Uprights can always easily be bent after a single seasons growth. I often graft watersprouts on established trees to change over varieties and usually wait 2 years to take my grafts to a more horizontal position.

Espaliers are not grown horizontally- they are trained that way by pulling down vertical growth. For a Belgian fence you obviously aren't going for horizontal but you should choose two equally vigorous shoots and eliminate the others and let them grow upright for as long as they are in vigorous growth. Remove some leaves from one if it becomes more vigorous than the other to slow it down.

    Bookmark   April 10, 2014 at 5:39PM
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karoleana(USDA 9a AZ)

Oh! It seems I have missed some key concepts when I researched this. Are there any books that you could recommend that might help fill the holes, in my understanding of the process, that I am starting to see emerge?

Thanks again for all your help!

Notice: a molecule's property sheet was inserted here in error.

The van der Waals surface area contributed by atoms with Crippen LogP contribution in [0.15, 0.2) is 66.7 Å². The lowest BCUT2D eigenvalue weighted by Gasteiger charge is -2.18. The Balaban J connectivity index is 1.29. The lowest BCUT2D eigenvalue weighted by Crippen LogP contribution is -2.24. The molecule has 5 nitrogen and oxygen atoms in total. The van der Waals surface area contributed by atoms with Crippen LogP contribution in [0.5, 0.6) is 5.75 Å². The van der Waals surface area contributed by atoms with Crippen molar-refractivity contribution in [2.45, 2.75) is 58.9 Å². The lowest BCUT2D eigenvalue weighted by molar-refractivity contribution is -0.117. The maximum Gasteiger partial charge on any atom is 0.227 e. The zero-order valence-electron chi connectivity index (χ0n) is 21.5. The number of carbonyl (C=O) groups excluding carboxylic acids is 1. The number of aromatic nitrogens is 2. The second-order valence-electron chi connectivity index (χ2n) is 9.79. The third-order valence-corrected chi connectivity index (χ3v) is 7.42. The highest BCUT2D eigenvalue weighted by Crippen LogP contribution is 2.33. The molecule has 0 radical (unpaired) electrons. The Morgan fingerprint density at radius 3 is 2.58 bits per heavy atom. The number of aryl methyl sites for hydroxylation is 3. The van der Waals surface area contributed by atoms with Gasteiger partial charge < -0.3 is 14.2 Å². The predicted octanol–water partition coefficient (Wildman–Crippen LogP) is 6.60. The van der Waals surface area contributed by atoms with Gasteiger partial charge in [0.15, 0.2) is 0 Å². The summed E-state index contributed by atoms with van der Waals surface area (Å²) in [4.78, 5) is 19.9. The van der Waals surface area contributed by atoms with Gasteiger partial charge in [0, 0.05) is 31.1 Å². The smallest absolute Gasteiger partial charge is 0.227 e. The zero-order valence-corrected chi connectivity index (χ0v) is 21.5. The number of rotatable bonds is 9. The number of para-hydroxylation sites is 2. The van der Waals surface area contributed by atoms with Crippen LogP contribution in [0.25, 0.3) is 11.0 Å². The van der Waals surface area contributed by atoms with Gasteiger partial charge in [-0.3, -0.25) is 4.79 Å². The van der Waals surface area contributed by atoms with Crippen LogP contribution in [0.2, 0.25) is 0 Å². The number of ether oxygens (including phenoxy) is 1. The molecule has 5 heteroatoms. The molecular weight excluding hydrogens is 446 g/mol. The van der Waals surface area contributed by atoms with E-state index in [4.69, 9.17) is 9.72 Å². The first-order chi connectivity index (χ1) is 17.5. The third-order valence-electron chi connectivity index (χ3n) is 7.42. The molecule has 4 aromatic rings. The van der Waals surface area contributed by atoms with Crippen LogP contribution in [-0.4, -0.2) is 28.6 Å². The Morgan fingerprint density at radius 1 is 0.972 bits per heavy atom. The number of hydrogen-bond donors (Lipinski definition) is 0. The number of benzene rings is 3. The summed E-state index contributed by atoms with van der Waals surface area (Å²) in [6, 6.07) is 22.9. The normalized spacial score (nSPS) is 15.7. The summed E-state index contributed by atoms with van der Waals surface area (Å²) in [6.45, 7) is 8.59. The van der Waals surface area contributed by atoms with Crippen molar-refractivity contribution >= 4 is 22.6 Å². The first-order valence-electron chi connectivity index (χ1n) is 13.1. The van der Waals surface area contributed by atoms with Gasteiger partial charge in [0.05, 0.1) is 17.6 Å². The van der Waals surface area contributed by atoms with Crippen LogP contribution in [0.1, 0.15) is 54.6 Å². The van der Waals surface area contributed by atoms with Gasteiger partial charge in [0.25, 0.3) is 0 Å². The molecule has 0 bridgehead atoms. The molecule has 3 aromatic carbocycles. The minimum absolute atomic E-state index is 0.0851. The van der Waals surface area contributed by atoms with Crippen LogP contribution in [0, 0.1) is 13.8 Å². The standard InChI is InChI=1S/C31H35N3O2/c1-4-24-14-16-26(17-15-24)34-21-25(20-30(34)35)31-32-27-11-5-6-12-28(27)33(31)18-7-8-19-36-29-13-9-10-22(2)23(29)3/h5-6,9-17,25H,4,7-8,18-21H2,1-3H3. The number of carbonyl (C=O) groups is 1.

Bookmark   April 10, 2014 at 6:08PM
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alan haigh

You probably don't need a book. What you are doing is simply growing a group of bi-leader trees and training each into a V shape that criss-cross the nearby branches- right?

I have not tended any Belgian Fence espaliers and ones I manage are all about training scaffolds to horizontal against a wall.

Whether you tie the growing leaders to the frame several times or only once during the growing season will probably be of little importance when growing at that angle- at horizontal it would slow the development much more if you tied town leading growth more than once a season.

On another subject, what you have to do to develop spur wood from the scaffolds will depend quite a bit on the varieties or variety you are growing. Did you do any research on best varieties to use for an espalier? What is the variety and the rootstock of the trees?

    Bookmark   April 10, 2014 at 8:31PM
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karoleana(USDA 9a AZ)